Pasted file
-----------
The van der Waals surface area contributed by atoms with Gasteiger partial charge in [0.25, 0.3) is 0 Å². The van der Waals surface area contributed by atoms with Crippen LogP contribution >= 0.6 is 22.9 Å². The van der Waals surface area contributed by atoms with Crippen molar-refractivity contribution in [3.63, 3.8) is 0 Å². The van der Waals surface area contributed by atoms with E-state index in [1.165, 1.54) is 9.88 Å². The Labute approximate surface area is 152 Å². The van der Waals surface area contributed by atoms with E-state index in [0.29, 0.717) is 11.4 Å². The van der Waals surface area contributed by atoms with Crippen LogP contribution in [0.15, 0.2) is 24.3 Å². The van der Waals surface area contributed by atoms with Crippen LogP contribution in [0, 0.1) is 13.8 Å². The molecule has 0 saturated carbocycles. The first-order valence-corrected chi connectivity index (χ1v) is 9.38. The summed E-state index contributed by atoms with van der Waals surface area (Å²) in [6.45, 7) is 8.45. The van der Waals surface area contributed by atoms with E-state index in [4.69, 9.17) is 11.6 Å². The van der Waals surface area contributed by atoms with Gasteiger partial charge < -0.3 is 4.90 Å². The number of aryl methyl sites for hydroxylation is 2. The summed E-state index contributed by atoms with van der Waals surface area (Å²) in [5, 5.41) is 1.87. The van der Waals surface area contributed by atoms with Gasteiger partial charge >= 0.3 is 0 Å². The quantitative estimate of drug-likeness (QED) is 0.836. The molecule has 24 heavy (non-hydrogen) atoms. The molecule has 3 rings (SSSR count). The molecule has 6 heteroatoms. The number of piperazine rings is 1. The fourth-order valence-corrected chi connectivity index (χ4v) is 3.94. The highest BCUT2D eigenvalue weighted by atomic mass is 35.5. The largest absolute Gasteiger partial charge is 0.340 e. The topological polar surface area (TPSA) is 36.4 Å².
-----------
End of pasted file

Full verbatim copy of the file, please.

The van der Waals surface area contributed by atoms with Gasteiger partial charge in [0.25, 0.3) is 0 Å². The van der Waals surface area contributed by atoms with Crippen LogP contribution >= 0.6 is 22.9 Å². The van der Waals surface area contributed by atoms with Crippen molar-refractivity contribution in [3.63, 3.8) is 0 Å². The van der Waals surface area contributed by atoms with E-state index in [1.165, 1.54) is 9.88 Å². The Labute approximate surface area is 152 Å². The van der Waals surface area contributed by atoms with E-state index in [0.29, 0.717) is 11.4 Å². The van der Waals surface area contributed by atoms with Crippen LogP contribution in [0.15, 0.2) is 24.3 Å². The van der Waals surface area contributed by atoms with Crippen LogP contribution in [0, 0.1) is 13.8 Å². The molecule has 0 saturated carbocycles. The first-order valence-corrected chi connectivity index (χ1v) is 9.38. The summed E-state index contributed by atoms with van der Waals surface area (Å²) in [6.45, 7) is 8.45. The van der Waals surface area contributed by atoms with E-state index in [4.69, 9.17) is 11.6 Å². The van der Waals surface area contributed by atoms with Gasteiger partial charge < -0.3 is 4.90 Å². The number of aryl methyl sites for hydroxylation is 2. The summed E-state index contributed by atoms with van der Waals surface area (Å²) in [5, 5.41) is 1.87. The van der Waals surface area contributed by atoms with Gasteiger partial charge >= 0.3 is 0 Å². The quantitative estimate of drug-likeness (QED) is 0.836. The molecule has 24 heavy (non-hydrogen) atoms. The molecule has 3 rings (SSSR count). The molecule has 6 heteroatoms. The number of piperazine rings is 1. The fourth-order valence-corrected chi connectivity index (χ4v) is 3.94. The highest BCUT2D eigenvalue weighted by atomic mass is 35.5. The largest absolute Gasteiger partial charge is 0.340 e. The topological polar surface area (TPSA) is 36.4 Å².